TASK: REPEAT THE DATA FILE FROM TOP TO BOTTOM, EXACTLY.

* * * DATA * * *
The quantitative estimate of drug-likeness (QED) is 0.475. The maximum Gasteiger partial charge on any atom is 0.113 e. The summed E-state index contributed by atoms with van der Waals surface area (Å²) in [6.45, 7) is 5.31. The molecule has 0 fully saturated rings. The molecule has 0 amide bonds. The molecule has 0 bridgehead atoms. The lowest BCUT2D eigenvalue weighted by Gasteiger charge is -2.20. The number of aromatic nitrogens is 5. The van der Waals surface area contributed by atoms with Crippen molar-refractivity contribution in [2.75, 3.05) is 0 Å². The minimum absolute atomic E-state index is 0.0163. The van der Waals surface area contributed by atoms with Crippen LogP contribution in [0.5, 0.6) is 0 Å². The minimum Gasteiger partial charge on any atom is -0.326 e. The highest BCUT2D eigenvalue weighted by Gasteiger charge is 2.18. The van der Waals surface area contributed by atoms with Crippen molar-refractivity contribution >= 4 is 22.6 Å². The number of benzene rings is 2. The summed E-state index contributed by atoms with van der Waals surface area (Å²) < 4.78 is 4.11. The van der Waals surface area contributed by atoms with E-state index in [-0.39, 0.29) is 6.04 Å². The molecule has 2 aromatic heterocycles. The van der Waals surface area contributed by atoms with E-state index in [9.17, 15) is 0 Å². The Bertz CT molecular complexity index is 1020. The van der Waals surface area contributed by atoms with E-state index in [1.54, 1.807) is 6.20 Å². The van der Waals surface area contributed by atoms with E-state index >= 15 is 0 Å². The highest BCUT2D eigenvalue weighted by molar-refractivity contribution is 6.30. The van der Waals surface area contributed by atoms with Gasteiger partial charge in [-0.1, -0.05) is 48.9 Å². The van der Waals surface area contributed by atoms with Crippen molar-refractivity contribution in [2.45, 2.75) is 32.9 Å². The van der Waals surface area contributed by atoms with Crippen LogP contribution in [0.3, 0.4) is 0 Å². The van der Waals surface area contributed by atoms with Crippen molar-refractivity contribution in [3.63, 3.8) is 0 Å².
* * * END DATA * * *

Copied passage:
The quantitative estimate of drug-likeness (QED) is 0.475. The maximum Gasteiger partial charge on any atom is 0.113 e. The summed E-state index contributed by atoms with van der Waals surface area (Å²) in [6.45, 7) is 5.31. The molecule has 0 fully saturated rings. The molecule has 0 amide bonds. The molecule has 0 bridgehead atoms. The lowest BCUT2D eigenvalue weighted by Gasteiger charge is -2.20. The number of aromatic nitrogens is 5. The van der Waals surface area contributed by atoms with Crippen molar-refractivity contribution in [2.75, 3.05) is 0 Å². The minimum absolute atomic E-state index is 0.0163. The van der Waals surface area contributed by atoms with Crippen LogP contribution in [0.5, 0.6) is 0 Å². The minimum Gasteiger partial charge on any atom is -0.326 e. The highest BCUT2D eigenvalue weighted by Gasteiger charge is 2.18. The van der Waals surface area contributed by atoms with Crippen molar-refractivity contribution >= 4 is 22.6 Å². The number of benzene rings is 2. The summed E-state index contributed by atoms with van der Waals surface area (Å²) < 4.78 is 4.11. The van der Waals surface area contributed by atoms with E-state index in [-0.39, 0.29) is 6.04 Å². The molecule has 2 aromatic heterocycles. The van der Waals surface area contributed by atoms with E-state index in [9.17, 15) is 0 Å². The Bertz CT molecular complexity index is 1020. The van der Waals surface area contributed by atoms with E-state index in [1.54, 1.807) is 6.20 Å². The van der Waals surface area contributed by atoms with E-state index >= 15 is 0 Å². The highest BCUT2D eigenvalue weighted by molar-refractivity contribution is 6.30. The van der Waals surface area contributed by atoms with Gasteiger partial charge in [-0.1, -0.05) is 48.9 Å². The van der Waals surface area contributed by atoms with Crippen molar-refractivity contribution in [2.45, 2.75) is 32.9 Å². The van der Waals surface area contributed by atoms with Crippen LogP contribution in [0.3, 0.4) is 0 Å². The van der Waals surface area contributed by atoms with Crippen molar-refractivity contribution in [3.63, 3.8) is 0 Å².